By TODD STACY, Alabama Daily News
MONTGOMERY, Ala. – State Finance Director Bill Poole said Alabama is on “sound footing” moving forward with an ambitious prison construction plan that will see some $1.3 billion spent building modern corrections facilities.
Democrats and social justice organizations had protested the Legislature’s decision to allocate $400 million from its first round of American Rescue Plan Act funds to put toward the prison plan, arguing that pandemic relief money shouldn’t be spent on projects not related to the pandemic. However, the state contended that the segment of ARPA intended to make up for “lost revenue” during the pandemic allows for shoring up general government services.
On Alabama Public Television’s Capitol Journal, Poole said the recent signing of a contract to build the first of at least two new prisons is an indication that the state is on solid legal ground.
“We felt like we were on solid legal grounds in every aspect relative to the ARPA funds or else we would not have proceeded in that regard,” Poole said. “We had legal opinions, we checked with the variety of resources that we needed to check with, and so we felt like we were on very sound ground.”
Poole said the U.S. Department of Treasury recently released its final guidance on the use of ARPA funds, which did not contradict the state’s understanding.
“Unless Congress or the Treasury Department changes the rules, then with the rules as they were prescribed and are prescribed, we believe we are on sound footing.”
In April, the state signed a $623 million contract with Cadell Construction to build the first of the new prisons, a specialized men’s facility in Elmore County that will house 4,000 inmates. According to the Department of Corrections, the facility will be equipped with modern mental health facilities and include job training capabilities.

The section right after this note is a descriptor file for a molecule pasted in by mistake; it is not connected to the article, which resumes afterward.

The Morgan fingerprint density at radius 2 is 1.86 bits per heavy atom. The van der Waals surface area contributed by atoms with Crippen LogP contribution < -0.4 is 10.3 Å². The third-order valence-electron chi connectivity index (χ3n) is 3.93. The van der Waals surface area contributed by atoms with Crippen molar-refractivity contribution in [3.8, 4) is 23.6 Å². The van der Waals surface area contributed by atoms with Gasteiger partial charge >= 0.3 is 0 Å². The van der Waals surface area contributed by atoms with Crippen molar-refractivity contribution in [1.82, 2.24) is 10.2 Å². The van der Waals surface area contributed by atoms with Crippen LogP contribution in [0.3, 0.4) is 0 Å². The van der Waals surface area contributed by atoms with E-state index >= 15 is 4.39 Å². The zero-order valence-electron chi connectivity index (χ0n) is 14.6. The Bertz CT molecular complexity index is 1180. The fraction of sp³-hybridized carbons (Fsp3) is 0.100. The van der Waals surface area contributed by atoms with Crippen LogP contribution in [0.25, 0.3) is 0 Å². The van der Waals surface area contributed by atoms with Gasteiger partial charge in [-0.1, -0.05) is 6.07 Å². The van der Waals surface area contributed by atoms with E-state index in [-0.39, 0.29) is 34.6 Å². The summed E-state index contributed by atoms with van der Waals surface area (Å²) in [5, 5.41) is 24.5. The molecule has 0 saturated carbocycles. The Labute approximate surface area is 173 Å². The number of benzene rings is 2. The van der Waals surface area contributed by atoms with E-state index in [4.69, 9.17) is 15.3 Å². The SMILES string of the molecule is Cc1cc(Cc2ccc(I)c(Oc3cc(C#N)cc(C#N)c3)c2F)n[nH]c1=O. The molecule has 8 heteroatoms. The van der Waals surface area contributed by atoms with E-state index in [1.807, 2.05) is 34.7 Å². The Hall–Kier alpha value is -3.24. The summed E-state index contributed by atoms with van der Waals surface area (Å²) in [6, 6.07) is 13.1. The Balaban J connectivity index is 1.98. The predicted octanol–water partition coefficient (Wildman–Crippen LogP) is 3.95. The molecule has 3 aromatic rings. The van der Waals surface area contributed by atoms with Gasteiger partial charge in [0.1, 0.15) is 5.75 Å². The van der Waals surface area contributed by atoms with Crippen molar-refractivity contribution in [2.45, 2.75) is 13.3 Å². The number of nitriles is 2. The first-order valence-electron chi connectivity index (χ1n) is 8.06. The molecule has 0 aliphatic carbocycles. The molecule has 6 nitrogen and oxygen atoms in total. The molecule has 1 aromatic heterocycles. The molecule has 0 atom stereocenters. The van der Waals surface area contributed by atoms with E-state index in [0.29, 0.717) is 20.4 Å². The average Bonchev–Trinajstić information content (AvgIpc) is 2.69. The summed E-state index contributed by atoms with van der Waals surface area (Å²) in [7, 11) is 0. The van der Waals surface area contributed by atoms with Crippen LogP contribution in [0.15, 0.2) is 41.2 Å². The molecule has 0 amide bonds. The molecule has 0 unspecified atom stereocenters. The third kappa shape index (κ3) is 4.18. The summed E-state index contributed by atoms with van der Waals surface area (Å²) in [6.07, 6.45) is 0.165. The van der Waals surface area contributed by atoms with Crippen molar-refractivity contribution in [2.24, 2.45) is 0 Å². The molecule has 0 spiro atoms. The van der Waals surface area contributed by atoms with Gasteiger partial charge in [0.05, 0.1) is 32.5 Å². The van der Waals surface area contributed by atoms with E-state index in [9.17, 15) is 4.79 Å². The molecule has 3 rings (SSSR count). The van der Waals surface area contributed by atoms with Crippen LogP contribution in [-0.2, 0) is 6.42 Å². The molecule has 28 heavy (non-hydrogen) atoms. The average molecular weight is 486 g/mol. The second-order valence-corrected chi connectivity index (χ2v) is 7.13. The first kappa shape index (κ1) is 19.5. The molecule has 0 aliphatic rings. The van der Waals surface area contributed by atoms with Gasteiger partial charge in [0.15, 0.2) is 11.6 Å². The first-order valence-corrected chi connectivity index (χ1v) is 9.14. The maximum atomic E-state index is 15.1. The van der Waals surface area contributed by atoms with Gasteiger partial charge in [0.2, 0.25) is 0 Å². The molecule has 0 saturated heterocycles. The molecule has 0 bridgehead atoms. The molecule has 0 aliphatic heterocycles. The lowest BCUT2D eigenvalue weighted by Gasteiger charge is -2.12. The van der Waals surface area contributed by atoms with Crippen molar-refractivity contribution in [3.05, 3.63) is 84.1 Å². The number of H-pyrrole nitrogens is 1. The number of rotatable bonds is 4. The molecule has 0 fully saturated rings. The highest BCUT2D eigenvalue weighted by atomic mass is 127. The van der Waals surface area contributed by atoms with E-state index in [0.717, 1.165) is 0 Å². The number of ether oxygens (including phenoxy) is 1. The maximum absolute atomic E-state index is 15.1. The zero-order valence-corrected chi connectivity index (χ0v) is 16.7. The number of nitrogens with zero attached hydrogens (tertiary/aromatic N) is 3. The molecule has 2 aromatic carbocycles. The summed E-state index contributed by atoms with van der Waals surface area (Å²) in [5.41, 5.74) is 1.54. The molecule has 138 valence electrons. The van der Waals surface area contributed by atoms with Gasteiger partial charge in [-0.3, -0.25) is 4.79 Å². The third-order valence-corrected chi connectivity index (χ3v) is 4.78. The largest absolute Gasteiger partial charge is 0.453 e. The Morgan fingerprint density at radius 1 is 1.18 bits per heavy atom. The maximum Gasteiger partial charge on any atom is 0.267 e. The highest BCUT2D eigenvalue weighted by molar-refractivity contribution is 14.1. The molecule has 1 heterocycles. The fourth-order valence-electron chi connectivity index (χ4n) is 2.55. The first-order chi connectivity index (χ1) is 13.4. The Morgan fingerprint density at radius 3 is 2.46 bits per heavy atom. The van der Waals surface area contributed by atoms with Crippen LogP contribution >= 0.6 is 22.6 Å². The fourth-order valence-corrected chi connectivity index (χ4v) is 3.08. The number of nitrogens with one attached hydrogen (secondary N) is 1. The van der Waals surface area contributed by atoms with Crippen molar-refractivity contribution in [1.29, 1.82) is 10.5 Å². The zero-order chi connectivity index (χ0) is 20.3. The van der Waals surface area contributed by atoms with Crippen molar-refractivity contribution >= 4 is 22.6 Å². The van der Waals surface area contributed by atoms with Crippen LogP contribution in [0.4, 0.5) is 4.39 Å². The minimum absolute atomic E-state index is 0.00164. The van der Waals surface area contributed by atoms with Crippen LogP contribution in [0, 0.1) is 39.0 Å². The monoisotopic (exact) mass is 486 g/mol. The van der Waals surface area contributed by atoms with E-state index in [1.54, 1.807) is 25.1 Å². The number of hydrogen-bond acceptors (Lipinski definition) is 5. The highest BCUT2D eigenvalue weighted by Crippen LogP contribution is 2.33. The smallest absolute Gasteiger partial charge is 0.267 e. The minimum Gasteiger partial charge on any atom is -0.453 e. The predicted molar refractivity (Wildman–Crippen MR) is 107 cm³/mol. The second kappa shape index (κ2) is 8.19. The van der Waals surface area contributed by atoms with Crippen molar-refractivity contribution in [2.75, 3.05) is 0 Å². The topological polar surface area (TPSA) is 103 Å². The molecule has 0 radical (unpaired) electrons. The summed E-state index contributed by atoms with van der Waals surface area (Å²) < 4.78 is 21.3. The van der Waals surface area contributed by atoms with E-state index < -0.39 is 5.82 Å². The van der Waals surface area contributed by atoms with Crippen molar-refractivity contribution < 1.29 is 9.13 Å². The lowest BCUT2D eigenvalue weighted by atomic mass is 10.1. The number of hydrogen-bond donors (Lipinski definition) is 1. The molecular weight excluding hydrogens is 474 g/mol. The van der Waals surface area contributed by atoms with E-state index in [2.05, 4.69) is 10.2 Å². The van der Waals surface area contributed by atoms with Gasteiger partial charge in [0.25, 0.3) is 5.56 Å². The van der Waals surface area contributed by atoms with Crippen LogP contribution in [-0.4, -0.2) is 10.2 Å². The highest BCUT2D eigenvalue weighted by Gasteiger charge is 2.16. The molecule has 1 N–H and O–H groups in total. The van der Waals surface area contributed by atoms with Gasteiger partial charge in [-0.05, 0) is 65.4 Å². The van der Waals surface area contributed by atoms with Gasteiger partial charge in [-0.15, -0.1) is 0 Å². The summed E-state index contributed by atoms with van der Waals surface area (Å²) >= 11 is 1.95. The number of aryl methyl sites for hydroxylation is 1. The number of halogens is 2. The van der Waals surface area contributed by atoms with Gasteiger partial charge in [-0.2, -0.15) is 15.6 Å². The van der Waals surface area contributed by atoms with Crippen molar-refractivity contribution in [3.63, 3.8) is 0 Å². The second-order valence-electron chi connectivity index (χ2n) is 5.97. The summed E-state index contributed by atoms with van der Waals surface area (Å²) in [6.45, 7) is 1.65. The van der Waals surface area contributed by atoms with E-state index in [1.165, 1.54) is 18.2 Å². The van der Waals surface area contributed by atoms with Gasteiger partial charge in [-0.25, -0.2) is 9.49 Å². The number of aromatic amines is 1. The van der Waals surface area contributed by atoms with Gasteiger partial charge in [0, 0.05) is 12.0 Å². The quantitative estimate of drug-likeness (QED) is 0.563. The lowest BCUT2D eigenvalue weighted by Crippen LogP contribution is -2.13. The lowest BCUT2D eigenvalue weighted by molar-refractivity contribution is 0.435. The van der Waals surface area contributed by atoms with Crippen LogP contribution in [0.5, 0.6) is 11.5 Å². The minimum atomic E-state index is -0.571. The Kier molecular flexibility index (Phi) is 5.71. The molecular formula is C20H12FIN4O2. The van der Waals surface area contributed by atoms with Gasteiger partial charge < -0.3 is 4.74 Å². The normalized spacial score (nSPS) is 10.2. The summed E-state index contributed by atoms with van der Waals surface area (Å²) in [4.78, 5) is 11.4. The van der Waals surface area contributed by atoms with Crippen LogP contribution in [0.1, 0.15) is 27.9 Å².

The Legislature and Ivey approved in a special session the borrowing of up to $785 million and the use of $400 million in state American Rescue Plan Act funds for prison construction.
The legislation also called for “design-build contracts,” in which a single entity performs both the design and construction under a single agreement. In the more standard design-bid-build, designers and contractors are hired separately.
Caddell and Birmingham-based BL Harbert were both part of teams expected to build prisons under Ivey’s earlier plan to lease from private developers three new facilities. That plan fell apart earlier last year, but Caddell and Harbert had been vetted and put in the groundwork to quickly move on prison construction, lawmakers said last fall.
Poole said he was pleased with how the process is moving forward.
“I am pleased with the progress hereto fore. The Elmore prison is the specialized prison. So it will have enhanced health care, mental health, educational and workforce training aspects as well. It is the larger of the two anticipated projects, the more complex of the two anticipated projects, the most expensive of the two. I’m pleased we reached a final agreement with he general contractor. I think it is a fair deal in terms of the state’s interest and look forward to starting that project.”